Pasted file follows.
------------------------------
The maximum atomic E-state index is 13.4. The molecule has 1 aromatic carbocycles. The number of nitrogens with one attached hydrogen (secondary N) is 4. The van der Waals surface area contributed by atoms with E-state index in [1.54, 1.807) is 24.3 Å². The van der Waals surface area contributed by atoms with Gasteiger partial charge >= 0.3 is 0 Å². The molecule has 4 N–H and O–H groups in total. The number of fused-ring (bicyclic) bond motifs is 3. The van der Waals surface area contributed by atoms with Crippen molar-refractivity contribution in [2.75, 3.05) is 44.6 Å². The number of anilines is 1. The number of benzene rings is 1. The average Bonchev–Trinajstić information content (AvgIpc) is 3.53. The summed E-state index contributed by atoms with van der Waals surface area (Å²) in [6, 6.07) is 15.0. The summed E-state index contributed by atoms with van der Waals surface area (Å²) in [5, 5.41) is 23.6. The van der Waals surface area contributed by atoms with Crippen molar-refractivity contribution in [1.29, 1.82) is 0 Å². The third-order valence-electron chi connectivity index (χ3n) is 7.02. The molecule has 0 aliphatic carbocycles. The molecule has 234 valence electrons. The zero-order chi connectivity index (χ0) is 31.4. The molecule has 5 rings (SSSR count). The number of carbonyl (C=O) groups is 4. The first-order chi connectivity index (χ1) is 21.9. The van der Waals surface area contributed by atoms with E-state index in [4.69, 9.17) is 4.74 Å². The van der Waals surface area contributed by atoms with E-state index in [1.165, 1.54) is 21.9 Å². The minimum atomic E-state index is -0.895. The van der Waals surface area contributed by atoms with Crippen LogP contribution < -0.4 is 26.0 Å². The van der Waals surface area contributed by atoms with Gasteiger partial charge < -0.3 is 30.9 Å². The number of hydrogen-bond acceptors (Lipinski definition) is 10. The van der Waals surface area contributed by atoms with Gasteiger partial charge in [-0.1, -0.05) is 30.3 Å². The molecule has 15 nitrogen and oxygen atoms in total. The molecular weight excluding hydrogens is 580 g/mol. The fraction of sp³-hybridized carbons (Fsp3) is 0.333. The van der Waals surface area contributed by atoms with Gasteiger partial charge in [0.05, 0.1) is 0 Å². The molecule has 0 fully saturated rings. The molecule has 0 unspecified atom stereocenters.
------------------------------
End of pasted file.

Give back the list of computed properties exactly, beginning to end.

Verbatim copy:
The maximum atomic E-state index is 13.4. The molecule has 1 aromatic carbocycles. The number of nitrogens with one attached hydrogen (secondary N) is 4. The van der Waals surface area contributed by atoms with E-state index in [1.54, 1.807) is 24.3 Å². The van der Waals surface area contributed by atoms with Gasteiger partial charge >= 0.3 is 0 Å². The molecule has 4 N–H and O–H groups in total. The number of fused-ring (bicyclic) bond motifs is 3. The van der Waals surface area contributed by atoms with Crippen molar-refractivity contribution in [2.75, 3.05) is 44.6 Å². The number of anilines is 1. The number of benzene rings is 1. The average Bonchev–Trinajstić information content (AvgIpc) is 3.53. The summed E-state index contributed by atoms with van der Waals surface area (Å²) in [6, 6.07) is 15.0. The summed E-state index contributed by atoms with van der Waals surface area (Å²) in [5, 5.41) is 23.6. The van der Waals surface area contributed by atoms with Crippen molar-refractivity contribution in [1.29, 1.82) is 0 Å². The third-order valence-electron chi connectivity index (χ3n) is 7.02. The molecule has 0 aliphatic carbocycles. The molecule has 234 valence electrons. The zero-order chi connectivity index (χ0) is 31.4. The molecule has 5 rings (SSSR count). The number of carbonyl (C=O) groups is 4. The first-order chi connectivity index (χ1) is 21.9. The van der Waals surface area contributed by atoms with E-state index in [4.69, 9.17) is 4.74 Å². The van der Waals surface area contributed by atoms with E-state index in [1.165, 1.54) is 21.9 Å². The minimum atomic E-state index is -0.895. The van der Waals surface area contributed by atoms with Crippen LogP contribution < -0.4 is 26.0 Å². The van der Waals surface area contributed by atoms with Gasteiger partial charge < -0.3 is 30.9 Å². The number of hydrogen-bond acceptors (Lipinski definition) is 10. The van der Waals surface area contributed by atoms with Gasteiger partial charge in [-0.1, -0.05) is 30.3 Å². The molecule has 15 nitrogen and oxygen atoms in total. The molecular weight excluding hydrogens is 580 g/mol. The fraction of sp³-hybridized carbons (Fsp3) is 0.333. The van der Waals surface area contributed by atoms with Gasteiger partial charge in [0.05, 0.1) is 0 Å². The molecule has 0 fully saturated rings. The molecule has 0 unspecified atom stereocenters.